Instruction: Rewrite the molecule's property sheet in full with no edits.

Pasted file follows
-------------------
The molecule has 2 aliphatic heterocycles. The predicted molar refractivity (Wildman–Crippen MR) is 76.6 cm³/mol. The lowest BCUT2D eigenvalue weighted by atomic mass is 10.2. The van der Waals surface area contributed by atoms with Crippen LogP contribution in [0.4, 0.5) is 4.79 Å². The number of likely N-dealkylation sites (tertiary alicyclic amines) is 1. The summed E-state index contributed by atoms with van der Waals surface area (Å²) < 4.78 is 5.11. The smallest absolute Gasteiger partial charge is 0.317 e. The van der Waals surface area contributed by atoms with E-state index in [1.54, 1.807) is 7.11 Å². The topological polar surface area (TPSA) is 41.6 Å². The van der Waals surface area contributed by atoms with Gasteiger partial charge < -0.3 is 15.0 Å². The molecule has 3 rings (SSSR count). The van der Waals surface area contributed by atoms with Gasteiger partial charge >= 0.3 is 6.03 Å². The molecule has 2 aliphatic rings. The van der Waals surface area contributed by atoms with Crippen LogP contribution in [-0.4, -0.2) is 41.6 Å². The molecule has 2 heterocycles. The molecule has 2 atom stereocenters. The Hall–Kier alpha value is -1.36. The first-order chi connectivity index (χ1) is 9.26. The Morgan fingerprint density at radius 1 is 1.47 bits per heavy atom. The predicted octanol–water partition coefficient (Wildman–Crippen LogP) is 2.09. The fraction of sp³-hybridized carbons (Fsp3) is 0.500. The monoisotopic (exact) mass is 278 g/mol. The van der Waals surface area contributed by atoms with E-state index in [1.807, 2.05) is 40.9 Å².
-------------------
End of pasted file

The molecule has 2 aliphatic heterocycles. The predicted molar refractivity (Wildman–Crippen MR) is 76.6 cm³/mol. The lowest BCUT2D eigenvalue weighted by atomic mass is 10.2. The van der Waals surface area contributed by atoms with Crippen LogP contribution in [0.4, 0.5) is 4.79 Å². The number of likely N-dealkylation sites (tertiary alicyclic amines) is 1. The summed E-state index contributed by atoms with van der Waals surface area (Å²) < 4.78 is 5.11. The smallest absolute Gasteiger partial charge is 0.317 e. The van der Waals surface area contributed by atoms with E-state index in [1.54, 1.807) is 7.11 Å². The topological polar surface area (TPSA) is 41.6 Å². The van der Waals surface area contributed by atoms with Gasteiger partial charge < -0.3 is 15.0 Å². The molecule has 3 rings (SSSR count). The van der Waals surface area contributed by atoms with Gasteiger partial charge >= 0.3 is 6.03 Å². The molecule has 2 aliphatic rings. The van der Waals surface area contributed by atoms with Crippen LogP contribution in [-0.4, -0.2) is 41.6 Å². The molecule has 2 heterocycles. The molecule has 2 atom stereocenters. The Hall–Kier alpha value is -1.36. The first-order chi connectivity index (χ1) is 9.26. The Morgan fingerprint density at radius 1 is 1.47 bits per heavy atom. The predicted octanol–water partition coefficient (Wildman–Crippen LogP) is 2.09. The fraction of sp³-hybridized carbons (Fsp3) is 0.500. The monoisotopic (exact) mass is 278 g/mol. The van der Waals surface area contributed by atoms with E-state index in [1.807, 2.05) is 40.9 Å².